If an account blocks you can they see your tweets? Yes they can, though as your tweets aren’t delivered to them they won’t see them unless they want to. So, practically speaking, this might be ‘no’.

If anyone wishes to ‘not see tweets from someone’ while ‘avoiding being sued for blocking them’ then I strongly suggest MUTE as the better choice. If you are not following an account then MUTING them stops any tweets they send you from arriving. They don’t know they’re muted and can read and reply to your tweets (which others can see, but you won’t).

On desktop and iPhone Twitter (I’ve not tested other apps) you can arrange your settings to that you’ll only see tweets from accounts that you follow, which is basically the equivalent of muting everyone except accounts you follow. Again, no-one else knows.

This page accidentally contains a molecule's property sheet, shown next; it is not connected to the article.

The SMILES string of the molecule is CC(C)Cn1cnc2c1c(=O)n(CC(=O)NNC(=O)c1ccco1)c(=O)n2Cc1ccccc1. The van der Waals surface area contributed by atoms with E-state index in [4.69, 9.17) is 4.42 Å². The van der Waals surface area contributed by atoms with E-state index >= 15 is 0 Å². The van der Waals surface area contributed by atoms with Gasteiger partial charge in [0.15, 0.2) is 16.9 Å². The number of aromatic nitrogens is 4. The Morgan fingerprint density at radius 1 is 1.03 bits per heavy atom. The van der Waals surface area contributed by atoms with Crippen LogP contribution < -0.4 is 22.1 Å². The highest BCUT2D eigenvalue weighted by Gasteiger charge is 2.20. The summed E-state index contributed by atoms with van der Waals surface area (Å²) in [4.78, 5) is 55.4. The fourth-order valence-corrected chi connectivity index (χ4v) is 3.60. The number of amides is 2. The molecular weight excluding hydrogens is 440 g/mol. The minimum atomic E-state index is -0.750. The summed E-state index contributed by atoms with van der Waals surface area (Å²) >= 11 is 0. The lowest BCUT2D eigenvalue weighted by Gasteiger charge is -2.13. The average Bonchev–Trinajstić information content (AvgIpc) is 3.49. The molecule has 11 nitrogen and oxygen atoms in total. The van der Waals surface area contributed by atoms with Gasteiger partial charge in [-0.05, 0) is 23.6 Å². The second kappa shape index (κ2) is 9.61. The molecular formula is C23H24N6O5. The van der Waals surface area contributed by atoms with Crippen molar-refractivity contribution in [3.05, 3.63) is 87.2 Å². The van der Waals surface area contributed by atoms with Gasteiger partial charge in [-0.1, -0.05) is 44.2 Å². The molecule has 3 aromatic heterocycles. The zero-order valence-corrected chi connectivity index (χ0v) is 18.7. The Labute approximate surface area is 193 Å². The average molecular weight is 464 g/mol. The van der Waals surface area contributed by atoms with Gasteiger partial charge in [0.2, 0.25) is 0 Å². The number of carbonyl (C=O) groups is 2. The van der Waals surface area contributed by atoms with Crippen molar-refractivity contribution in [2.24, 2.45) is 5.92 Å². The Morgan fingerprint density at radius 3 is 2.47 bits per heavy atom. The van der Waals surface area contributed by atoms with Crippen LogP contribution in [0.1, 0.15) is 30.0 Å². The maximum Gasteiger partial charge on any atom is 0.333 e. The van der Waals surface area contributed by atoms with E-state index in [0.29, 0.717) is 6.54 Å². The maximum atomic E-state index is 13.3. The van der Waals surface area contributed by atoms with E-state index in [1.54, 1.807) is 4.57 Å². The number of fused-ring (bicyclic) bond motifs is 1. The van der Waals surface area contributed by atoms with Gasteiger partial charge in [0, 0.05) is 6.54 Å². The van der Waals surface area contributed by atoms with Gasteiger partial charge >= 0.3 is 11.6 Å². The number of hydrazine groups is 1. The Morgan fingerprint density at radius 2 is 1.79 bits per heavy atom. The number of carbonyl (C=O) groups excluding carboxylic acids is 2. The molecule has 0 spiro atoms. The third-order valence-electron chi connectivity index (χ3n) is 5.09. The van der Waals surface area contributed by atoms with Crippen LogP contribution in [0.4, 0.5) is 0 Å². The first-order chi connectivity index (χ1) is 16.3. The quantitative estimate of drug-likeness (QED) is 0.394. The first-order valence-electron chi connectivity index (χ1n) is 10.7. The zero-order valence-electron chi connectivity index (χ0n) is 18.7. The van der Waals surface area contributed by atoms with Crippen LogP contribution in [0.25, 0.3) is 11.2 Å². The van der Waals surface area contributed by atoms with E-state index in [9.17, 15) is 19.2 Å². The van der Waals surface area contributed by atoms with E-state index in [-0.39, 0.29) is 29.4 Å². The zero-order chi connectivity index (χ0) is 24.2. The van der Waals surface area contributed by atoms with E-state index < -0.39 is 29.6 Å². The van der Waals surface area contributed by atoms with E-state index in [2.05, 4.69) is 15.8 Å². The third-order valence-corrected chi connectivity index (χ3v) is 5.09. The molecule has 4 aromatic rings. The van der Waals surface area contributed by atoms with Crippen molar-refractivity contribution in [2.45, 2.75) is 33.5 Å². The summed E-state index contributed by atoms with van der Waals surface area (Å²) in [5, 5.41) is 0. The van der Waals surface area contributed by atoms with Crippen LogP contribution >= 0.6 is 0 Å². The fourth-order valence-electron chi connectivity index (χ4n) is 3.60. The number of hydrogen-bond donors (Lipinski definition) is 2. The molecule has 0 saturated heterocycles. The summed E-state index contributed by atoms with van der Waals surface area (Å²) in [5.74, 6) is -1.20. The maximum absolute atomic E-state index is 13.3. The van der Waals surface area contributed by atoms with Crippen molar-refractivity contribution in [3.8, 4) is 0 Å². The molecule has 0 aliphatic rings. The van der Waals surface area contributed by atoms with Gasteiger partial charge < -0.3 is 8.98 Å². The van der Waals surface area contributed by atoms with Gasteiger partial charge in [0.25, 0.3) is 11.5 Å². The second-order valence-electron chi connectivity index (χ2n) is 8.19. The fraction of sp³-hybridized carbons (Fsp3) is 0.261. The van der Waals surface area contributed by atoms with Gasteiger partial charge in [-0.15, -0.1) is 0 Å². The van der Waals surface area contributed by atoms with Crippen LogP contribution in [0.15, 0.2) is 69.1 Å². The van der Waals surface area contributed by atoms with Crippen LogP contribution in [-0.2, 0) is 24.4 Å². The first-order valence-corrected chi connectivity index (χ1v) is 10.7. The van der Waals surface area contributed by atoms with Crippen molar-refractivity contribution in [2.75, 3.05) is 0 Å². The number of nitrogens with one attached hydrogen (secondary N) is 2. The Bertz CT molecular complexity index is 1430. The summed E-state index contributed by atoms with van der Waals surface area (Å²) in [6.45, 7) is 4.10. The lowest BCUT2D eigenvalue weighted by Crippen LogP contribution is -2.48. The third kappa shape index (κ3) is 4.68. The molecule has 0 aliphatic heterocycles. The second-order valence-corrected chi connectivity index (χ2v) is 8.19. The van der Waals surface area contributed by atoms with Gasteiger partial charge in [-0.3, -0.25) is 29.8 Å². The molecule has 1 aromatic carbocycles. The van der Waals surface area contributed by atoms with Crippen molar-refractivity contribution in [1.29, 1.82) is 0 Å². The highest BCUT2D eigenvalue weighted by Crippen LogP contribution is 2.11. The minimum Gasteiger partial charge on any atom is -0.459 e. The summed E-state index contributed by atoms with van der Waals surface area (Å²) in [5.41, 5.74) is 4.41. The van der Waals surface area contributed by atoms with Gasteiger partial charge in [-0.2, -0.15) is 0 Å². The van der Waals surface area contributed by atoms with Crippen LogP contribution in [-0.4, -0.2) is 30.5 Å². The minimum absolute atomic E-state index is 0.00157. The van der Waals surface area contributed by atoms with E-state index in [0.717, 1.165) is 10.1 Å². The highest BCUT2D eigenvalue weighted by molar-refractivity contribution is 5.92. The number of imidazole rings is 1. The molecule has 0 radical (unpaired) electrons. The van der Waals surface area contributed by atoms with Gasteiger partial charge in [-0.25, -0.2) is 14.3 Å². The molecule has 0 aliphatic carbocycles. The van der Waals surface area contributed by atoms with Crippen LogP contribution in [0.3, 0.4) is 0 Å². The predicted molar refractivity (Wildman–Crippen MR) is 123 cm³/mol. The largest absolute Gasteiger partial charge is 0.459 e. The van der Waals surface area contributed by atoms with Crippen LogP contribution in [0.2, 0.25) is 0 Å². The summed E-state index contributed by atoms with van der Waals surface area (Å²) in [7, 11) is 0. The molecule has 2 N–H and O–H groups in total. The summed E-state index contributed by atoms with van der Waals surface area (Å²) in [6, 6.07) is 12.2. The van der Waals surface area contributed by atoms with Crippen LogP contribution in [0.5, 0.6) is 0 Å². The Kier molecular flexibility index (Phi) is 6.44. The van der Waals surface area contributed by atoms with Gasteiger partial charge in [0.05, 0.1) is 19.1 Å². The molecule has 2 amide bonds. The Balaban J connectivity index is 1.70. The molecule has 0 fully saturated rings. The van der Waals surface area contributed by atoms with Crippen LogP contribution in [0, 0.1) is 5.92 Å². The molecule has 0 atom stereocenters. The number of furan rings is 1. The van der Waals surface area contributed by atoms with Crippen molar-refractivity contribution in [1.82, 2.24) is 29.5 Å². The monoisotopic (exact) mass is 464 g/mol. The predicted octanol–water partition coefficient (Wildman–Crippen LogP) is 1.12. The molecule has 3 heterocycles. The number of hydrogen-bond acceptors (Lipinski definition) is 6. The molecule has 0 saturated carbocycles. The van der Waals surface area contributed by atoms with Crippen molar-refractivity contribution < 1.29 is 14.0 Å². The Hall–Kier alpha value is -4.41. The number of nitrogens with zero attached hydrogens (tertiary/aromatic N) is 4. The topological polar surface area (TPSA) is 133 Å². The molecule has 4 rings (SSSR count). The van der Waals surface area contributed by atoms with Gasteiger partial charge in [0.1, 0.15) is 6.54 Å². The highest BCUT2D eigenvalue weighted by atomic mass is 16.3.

*Twitter doesn’t show all replies
I don’t know how Twitter determines which tweets it will or won’t show, it may be algorithmic or it may be based on other users flagging up tweets as offensive. Occasionally in a thread I see ‘view more tweets, including those that may contain offensive content’ and they’re rarely all that offensive. Even if Mr Trump hadn’t blocked your account your replies to him might not be shown to him.

Worked example, with pictures
I’ve just blocked myself (@jobrodie) using one of my old work accounts @chi_med. The pictures below show me what I see / don’t see, and how I can reply to the tweet of an account that’s blocked me.

chimedblock01
Fig 1. @chi_med has blocked @jobrodie. When I’m logged in as @jobrodie I see a ‘you are blocked’ page if I try and look at @chi_med’s profile

 

chimedblock02
Fig 2. While logged in as @jobrodie I’ve searched for tweets from @chi_med by typing from:chi_med into the search bar, the results are clearly visible. Note the small speech bubble at the bottom left of every tweet – that will let me reply to the tweet.

 

chimedblock03
Fig 3. This is what I see if I click on one of the tweets (instead of the speech bubble to reply) – I’m taken back to the ‘you are blocked’ page from Fig 1, this is its URL.

 

chimedblock04